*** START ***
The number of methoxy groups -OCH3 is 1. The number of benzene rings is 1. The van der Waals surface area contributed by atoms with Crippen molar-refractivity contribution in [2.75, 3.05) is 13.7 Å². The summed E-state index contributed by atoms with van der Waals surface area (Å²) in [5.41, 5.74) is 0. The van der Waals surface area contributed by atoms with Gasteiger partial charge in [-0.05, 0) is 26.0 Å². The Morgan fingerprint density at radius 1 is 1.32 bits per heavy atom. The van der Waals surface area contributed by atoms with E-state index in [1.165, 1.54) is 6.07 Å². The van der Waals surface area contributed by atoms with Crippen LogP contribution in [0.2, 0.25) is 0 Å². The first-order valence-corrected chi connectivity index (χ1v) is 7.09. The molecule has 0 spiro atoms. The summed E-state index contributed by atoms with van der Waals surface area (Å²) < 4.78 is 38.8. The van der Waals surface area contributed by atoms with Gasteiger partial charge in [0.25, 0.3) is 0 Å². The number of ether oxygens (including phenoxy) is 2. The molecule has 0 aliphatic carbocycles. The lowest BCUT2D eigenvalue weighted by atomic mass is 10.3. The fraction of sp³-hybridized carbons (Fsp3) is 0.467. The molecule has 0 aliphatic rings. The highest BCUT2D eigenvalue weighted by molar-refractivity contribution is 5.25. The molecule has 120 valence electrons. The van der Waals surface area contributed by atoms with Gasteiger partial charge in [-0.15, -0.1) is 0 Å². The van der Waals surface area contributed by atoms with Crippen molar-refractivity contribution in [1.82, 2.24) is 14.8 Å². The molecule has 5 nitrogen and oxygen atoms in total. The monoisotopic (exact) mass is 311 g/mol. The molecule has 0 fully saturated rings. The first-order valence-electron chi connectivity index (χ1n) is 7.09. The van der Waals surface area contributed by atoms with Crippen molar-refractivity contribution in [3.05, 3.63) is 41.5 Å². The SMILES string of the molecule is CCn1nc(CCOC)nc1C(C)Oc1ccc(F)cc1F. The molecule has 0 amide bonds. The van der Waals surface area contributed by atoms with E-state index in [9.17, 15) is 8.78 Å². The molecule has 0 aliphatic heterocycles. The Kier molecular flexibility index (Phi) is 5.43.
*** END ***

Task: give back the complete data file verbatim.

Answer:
The number of methoxy groups -OCH3 is 1. The number of benzene rings is 1. The van der Waals surface area contributed by atoms with Crippen molar-refractivity contribution in [2.75, 3.05) is 13.7 Å². The summed E-state index contributed by atoms with van der Waals surface area (Å²) in [5.41, 5.74) is 0. The van der Waals surface area contributed by atoms with Gasteiger partial charge in [-0.05, 0) is 26.0 Å². The Morgan fingerprint density at radius 1 is 1.32 bits per heavy atom. The van der Waals surface area contributed by atoms with E-state index in [1.165, 1.54) is 6.07 Å². The van der Waals surface area contributed by atoms with Crippen LogP contribution in [0.2, 0.25) is 0 Å². The first-order valence-corrected chi connectivity index (χ1v) is 7.09. The molecule has 0 spiro atoms. The summed E-state index contributed by atoms with van der Waals surface area (Å²) < 4.78 is 38.8. The van der Waals surface area contributed by atoms with Gasteiger partial charge in [0.25, 0.3) is 0 Å². The number of ether oxygens (including phenoxy) is 2. The molecule has 0 aliphatic carbocycles. The lowest BCUT2D eigenvalue weighted by atomic mass is 10.3. The fraction of sp³-hybridized carbons (Fsp3) is 0.467. The molecule has 0 aliphatic rings. The highest BCUT2D eigenvalue weighted by molar-refractivity contribution is 5.25. The molecule has 120 valence electrons. The van der Waals surface area contributed by atoms with Gasteiger partial charge in [-0.15, -0.1) is 0 Å². The van der Waals surface area contributed by atoms with Crippen molar-refractivity contribution in [1.82, 2.24) is 14.8 Å². The molecule has 5 nitrogen and oxygen atoms in total. The monoisotopic (exact) mass is 311 g/mol. The molecule has 0 fully saturated rings. The first-order valence-electron chi connectivity index (χ1n) is 7.09. The van der Waals surface area contributed by atoms with Crippen molar-refractivity contribution in [3.05, 3.63) is 41.5 Å². The SMILES string of the molecule is CCn1nc(CCOC)nc1C(C)Oc1ccc(F)cc1F. The molecule has 0 amide bonds. The van der Waals surface area contributed by atoms with E-state index in [9.17, 15) is 8.78 Å². The molecule has 0 aliphatic heterocycles. The Kier molecular flexibility index (Phi) is 5.43.